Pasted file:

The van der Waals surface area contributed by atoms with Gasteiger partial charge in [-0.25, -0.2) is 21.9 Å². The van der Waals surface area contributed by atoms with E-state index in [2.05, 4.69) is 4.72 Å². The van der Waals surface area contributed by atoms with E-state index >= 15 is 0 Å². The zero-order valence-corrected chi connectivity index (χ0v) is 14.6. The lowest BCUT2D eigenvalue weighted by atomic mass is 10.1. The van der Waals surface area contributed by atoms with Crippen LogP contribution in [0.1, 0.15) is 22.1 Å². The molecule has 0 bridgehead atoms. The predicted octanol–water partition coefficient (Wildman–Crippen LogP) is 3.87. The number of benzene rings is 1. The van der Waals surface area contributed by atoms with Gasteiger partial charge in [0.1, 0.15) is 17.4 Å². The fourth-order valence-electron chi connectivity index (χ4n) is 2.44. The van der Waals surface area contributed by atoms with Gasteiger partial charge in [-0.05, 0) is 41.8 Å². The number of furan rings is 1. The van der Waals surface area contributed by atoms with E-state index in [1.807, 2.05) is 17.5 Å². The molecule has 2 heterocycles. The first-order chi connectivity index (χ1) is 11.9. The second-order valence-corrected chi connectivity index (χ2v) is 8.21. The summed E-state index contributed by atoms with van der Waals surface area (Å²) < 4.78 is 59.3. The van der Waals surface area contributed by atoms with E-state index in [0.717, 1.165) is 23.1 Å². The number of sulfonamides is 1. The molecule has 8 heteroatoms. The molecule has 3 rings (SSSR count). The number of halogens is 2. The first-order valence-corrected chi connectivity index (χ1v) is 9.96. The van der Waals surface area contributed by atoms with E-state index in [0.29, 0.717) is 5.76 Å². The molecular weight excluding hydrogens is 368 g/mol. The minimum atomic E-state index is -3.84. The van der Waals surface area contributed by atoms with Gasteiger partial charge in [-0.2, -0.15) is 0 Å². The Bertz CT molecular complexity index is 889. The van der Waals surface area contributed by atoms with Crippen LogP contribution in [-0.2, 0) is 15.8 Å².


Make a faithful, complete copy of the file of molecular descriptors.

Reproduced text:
The van der Waals surface area contributed by atoms with Gasteiger partial charge in [-0.25, -0.2) is 21.9 Å². The van der Waals surface area contributed by atoms with E-state index in [2.05, 4.69) is 4.72 Å². The van der Waals surface area contributed by atoms with E-state index >= 15 is 0 Å². The zero-order valence-corrected chi connectivity index (χ0v) is 14.6. The lowest BCUT2D eigenvalue weighted by atomic mass is 10.1. The van der Waals surface area contributed by atoms with Crippen LogP contribution in [0.1, 0.15) is 22.1 Å². The molecule has 0 bridgehead atoms. The predicted octanol–water partition coefficient (Wildman–Crippen LogP) is 3.87. The number of benzene rings is 1. The van der Waals surface area contributed by atoms with Gasteiger partial charge in [0.1, 0.15) is 17.4 Å². The fourth-order valence-electron chi connectivity index (χ4n) is 2.44. The van der Waals surface area contributed by atoms with Gasteiger partial charge in [-0.05, 0) is 41.8 Å². The number of furan rings is 1. The van der Waals surface area contributed by atoms with E-state index in [1.807, 2.05) is 17.5 Å². The molecule has 2 heterocycles. The first-order chi connectivity index (χ1) is 11.9. The second-order valence-corrected chi connectivity index (χ2v) is 8.21. The summed E-state index contributed by atoms with van der Waals surface area (Å²) < 4.78 is 59.3. The van der Waals surface area contributed by atoms with E-state index in [0.717, 1.165) is 23.1 Å². The number of sulfonamides is 1. The molecule has 8 heteroatoms. The molecule has 3 rings (SSSR count). The number of halogens is 2. The first-order valence-corrected chi connectivity index (χ1v) is 9.96. The van der Waals surface area contributed by atoms with E-state index in [0.29, 0.717) is 5.76 Å². The molecular weight excluding hydrogens is 368 g/mol. The minimum atomic E-state index is -3.84. The van der Waals surface area contributed by atoms with Gasteiger partial charge in [-0.2, -0.15) is 0 Å². The Bertz CT molecular complexity index is 889. The van der Waals surface area contributed by atoms with Crippen LogP contribution in [-0.2, 0) is 15.8 Å².